2021 Rotch Finalist: William Smith
William is a designer from Oregon. He received his master in architecture degree with distinction from the Harvard Graduate School of Design and his bachelor of architecture degree from the University of Oregon. In his ongoing work, William experiments with the ways Architecture can take on expanded agencies with environmental and cultural issues in physical form. He has been a guest critic at the Harvard Graduate School of Design, Cornell University, Madrid IE School of Architecture, Wentworth Institute of Technology, University of Miami, California College of the Arts, and University of Oregon.
In 1943, Carl T. Sørensen built the first Adventure Playground in Emdrup, Denmark. The idea was simple, but radical: provide an uncontrolled space for children to do whatever they want. Sørensen understood the difference between urban and rural childhood was not just that the rural had more greenery, but also greater access to unfettered exploration, world-building and self-empowerment. As a remedy, the Adventure Playground was a space “in which children could create and shape, dream and imagine a reality” in their city.
If Sørensen aimed to provide children self determination of play, this proposal provides children the self determination of education through play: a Boston-wide Adventure School. Rather than children following a teacher’s prescribed curriculum, here the teacher’s knowledge supports the child's adventure. Education becomes another tool for realizing the imagination of one's environment: “How many wood planks do we need, and how do we put them?” the children might ask. “Well let’s try counting, and weigh some gravity!” the teacher might offer.
Around the children’s activity the infrastructure of the Adventure School acts as a quiet backdrop. The Wall provides the children's domain. The occasional flap, nook and bulge in plan offering attention to the landscape or the beginnings of a new project. The Tower is then a threshold between the child-led interior, and the adult-led exterior. Opening up only when the parents have left, the wall and tower hold a secret. To the outside: a respectable school for the adults. To the interior: a wild landscape of the imagination.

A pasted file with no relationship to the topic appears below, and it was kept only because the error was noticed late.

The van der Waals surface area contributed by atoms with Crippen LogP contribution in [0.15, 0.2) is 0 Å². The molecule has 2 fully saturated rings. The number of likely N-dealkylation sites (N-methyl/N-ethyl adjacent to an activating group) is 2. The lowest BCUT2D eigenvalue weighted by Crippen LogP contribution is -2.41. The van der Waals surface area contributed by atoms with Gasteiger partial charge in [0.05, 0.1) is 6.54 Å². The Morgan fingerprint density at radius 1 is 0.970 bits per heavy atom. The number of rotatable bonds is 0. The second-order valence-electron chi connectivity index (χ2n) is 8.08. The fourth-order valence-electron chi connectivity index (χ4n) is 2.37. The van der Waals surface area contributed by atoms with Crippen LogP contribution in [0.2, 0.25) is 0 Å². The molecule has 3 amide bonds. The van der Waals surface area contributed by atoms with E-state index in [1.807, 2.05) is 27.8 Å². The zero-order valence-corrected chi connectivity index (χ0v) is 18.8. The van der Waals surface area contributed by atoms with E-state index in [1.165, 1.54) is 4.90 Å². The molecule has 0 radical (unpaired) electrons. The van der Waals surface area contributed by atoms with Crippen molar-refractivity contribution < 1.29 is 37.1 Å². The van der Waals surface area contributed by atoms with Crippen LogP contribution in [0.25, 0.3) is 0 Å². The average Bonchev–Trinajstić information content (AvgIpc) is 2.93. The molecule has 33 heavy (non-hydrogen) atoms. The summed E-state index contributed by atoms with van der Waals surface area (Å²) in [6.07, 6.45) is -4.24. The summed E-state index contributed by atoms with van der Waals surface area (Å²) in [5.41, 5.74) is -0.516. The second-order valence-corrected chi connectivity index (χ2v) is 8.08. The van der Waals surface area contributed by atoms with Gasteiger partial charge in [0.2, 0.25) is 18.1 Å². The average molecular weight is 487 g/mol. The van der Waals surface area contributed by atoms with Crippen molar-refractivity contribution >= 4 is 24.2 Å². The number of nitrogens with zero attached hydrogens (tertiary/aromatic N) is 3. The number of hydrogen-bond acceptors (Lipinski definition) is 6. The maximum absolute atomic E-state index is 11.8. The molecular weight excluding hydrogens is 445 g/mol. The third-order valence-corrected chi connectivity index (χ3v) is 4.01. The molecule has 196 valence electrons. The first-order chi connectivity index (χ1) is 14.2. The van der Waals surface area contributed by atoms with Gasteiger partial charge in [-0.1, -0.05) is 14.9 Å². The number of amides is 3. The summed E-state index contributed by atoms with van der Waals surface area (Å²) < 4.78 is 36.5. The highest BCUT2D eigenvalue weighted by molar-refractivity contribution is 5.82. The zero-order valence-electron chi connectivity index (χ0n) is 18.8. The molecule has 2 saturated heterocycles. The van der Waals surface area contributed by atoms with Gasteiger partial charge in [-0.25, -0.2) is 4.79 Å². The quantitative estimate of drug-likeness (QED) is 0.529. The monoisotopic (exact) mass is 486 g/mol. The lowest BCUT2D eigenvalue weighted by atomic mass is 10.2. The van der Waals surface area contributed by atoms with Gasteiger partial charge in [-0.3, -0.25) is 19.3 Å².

A proposal considering the physical effects of our digital world.
Above the Boston Seaport, data servers are elevated as a civic monolith. Over the entrance to a decommissioned dry dock, the monolith pulls water from the harbor to cool itself and drains into the historic void.
But inhabiting the void is another structure: an exhibition hall making sense of the site’s historic and contemporary conditions. Resting just above the highest water line, the hall bears witness to an odd phenomena of the site:
a digital tidewater.
The dry dock fills and empties at unnatural rates, following the cycles of unseen data servers cooled within the monolith. It’s output water provides a heated amenity year round. Runoff then slowly fills the outdoor garden galleries within the dry dock, hiding historic artifacts and exposing them when drained. Excess water circulates across the site to newly possible salt water marshes.
Among the plant life, odd objects can be found: large props for structures that might have once existed, or maybe haven’t yet arrived? Some are inhabitable and some are not. Similar props support the exhibition hall and monolith. Perhaps to lift above rising sea levels. Or, in acknowledgment that like the dry dock they rest on, their purpose may someday end.